When a few months back I first saw the trailer for Tree of Life, I thought something along the lines of: “If that film is only half as good as the trailer, it must be fucking fantastic!”. If my life was a screenplay, you could file that as foreshadowing in the first act.
I was fortunate enough to get tickets to the premiere here in Austria a few days ago and I was expecting, well, a lot. And as great expectations go, they are bound to go unfulfilled (here’s some more, less subtle, foreshadowing for you). Now, it would have been easy for the film to please me, because I really wanted to like it. I’d been going on and on about the film, in conversations with other people and on my other blog. I’d read about what some reviewers had called the very spiritual aspect of the film, and even though I’m not exactly spiritual, let alone religious, I thought that I could let that slide for the sake of the complete package.
As it turned out, I couldn’t.
The film starts off great, with nuanced performances and beautiful camerawork and even though there was a lengthy piece of creation footage which felt a bit like a high budget version of a National Geographic documentary, I was still sure I could really like that film. But then came the whispering. THE WHISPERING! Off screen voices just kept rambling on and on about nature and grace and every pretentious notion pertaining to these concepts you could think of. And directly addressing the “Lord” too. Which, I thought, was probably just part of the concept. Surely, the nature part, the science of things (and stuff) would get some more weight in the course of the film too. Well, it didn’t. And I’m still mad at every reviewer out there who didn’t pounce on the fact that this is ultimately an extremely and utterly Christian film.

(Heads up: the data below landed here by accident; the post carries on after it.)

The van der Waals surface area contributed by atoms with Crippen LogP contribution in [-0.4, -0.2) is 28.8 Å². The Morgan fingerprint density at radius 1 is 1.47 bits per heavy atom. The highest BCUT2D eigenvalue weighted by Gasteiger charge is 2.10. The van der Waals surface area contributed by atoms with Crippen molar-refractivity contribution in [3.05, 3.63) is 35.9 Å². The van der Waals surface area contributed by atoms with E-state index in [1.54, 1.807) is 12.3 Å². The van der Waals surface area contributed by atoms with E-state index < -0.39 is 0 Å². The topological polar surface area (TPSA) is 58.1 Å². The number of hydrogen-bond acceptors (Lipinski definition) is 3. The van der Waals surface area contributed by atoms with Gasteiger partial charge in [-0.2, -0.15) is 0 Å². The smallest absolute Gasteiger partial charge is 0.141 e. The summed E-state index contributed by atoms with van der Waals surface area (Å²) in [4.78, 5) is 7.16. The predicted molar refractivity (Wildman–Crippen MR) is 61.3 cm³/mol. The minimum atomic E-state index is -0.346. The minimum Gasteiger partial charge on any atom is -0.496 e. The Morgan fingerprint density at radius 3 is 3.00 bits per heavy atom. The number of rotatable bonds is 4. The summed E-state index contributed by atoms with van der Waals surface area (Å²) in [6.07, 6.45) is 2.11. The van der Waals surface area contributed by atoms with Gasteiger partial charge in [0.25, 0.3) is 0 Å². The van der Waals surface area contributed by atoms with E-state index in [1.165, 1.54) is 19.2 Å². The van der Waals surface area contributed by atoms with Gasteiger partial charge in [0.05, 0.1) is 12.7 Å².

Not just the open verbal references to God, but also the iconography that dominated throughout the film. I don’t want to spoil anything here, but hell, can you really get any more blatantly Christian than portraying the female protagonist as some sort of Mary mother of God?
Now, not everything was bad, and that’s the real shame here. Actually, a lot of things were brilliant. There were great observations of family dynamics, fantastic images and sometimes awe-inspiring work done with the music, but it was all ruined by a sophomoric approach to religion, spirituality and death.
Terrence Malick knows how to make good films, but with Tree of Life, he didn’t give us one film, he gave us two: one about a family in the 50s, which by all accounts would have been a touching piece, and another about spirituality and creation which should have been scrapped and shown in mega-churches all over the US instead. I’m sure that would have been a great success.